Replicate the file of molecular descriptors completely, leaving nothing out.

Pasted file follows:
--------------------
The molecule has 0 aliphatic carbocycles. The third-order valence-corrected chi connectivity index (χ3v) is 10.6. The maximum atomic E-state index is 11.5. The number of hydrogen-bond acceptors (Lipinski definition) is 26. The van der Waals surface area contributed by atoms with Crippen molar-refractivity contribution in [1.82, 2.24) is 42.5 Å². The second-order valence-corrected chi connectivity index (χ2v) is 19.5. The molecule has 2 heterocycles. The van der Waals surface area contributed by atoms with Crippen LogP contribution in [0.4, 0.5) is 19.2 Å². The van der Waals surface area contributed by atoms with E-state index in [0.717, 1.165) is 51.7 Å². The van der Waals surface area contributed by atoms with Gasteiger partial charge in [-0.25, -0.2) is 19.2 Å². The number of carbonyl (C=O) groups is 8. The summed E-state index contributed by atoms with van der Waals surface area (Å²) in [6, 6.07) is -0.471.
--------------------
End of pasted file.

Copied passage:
The molecule has 0 aliphatic carbocycles. The third-order valence-corrected chi connectivity index (χ3v) is 10.6. The maximum atomic E-state index is 11.5. The number of hydrogen-bond acceptors (Lipinski definition) is 26. The van der Waals surface area contributed by atoms with Crippen molar-refractivity contribution in [1.82, 2.24) is 42.5 Å². The second-order valence-corrected chi connectivity index (χ2v) is 19.5. The molecule has 2 heterocycles. The van der Waals surface area contributed by atoms with Crippen LogP contribution in [0.4, 0.5) is 19.2 Å². The van der Waals surface area contributed by atoms with E-state index in [0.717, 1.165) is 51.7 Å². The van der Waals surface area contributed by atoms with Gasteiger partial charge in [-0.25, -0.2) is 19.2 Å². The number of carbonyl (C=O) groups is 8. The summed E-state index contributed by atoms with van der Waals surface area (Å²) in [6, 6.07) is -0.471.